Fair Credit Reporting Act Implicates Employer Liability for All Types of Background Checks, Not Just Credit Reports

The titles Fair Credit Reporting Act and the “Consumer Credit Reporting Reform Act” (which contains relevant amendments) are often misunderstood as being only applicable to credit reports. The truth of the matter is that the FCRA’s coverage is actually very broad. Indeed, reports prepared by consumer reporting agencies containing criminal, educational, employment history, and other types of common records checks are covered by the FCRA and require advance notice, disclosure, and consent.

As illustrated recently, employers have been forced to pay hefty settlements in class action cases where it was alleged that they failed to comply with federal law when conducting criminal background checks on prospective employees. Employers are advised to proceed with caution and follow certain procedures, detailed below, when conducting background checks on both employees and applicants.


In April, Vitran Express, Inc., a freight company, paid $2.6 million to settle Ohio class actions claims that it improperly obtained criminal background checks on job applicants. The named plaintiff in the case, Thomas Hall, alleged that Vitran ordered a criminal background report from a consumer reporting agency as part of his job application even though he had not authorized the company to do so. The report identified a different “Thomas Hall,” but someone with the same first name, middle initial, last name, and date of birth as the named plaintiff, as having 27 felony convictions. Based on that report, Vitran refused to offer Hall employment, but did not tell him why; Hall only learned of the inaccurate report when he was notified by the consumer reporting agency. In the lawsuit, Hall claimed that Vitran did not seek or receive an appropriate disclosure from applicants prior to obtaining the reports and did not provide the applicants with pre-adverse action notices, including a copy of the applicants’ criminal background report and a statement of the applicants’ rights. The class was composed of anyone who had applied with Vitran and for whom Vitran had procured a consumer report without giving written notice or obtaining authorization, regardless of whether or not they were ultimately offered employment.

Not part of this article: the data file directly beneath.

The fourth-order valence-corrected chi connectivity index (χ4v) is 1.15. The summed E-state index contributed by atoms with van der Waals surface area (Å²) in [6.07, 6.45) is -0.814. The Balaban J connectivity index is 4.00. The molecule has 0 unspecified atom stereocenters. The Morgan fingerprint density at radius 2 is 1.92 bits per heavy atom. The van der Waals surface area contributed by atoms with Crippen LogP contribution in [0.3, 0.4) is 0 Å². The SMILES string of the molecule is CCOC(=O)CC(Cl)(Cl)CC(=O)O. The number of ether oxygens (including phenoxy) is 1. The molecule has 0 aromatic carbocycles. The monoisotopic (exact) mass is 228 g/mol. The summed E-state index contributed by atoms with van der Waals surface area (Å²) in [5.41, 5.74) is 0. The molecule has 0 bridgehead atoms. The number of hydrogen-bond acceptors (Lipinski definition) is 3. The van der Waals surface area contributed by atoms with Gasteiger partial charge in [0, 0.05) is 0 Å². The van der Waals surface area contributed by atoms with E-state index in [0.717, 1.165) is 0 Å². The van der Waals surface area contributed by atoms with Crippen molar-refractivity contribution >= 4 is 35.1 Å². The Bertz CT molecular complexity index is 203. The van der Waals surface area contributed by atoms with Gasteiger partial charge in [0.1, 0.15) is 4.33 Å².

Though Vitran did not admit any wrongdoing in the settlement, it did concede that a portion of the individuals seeking employment may not have been aware that it was obtaining background checks for employment purposes. Beyond the Vitran case, there has been a rash of FCRA-related class actions filed lately, such as one involving transit operator FirstGroup PLC, which, in March, agreed to pay $5.9 million to settle two class actions brought against its subsidiaries by job applicants.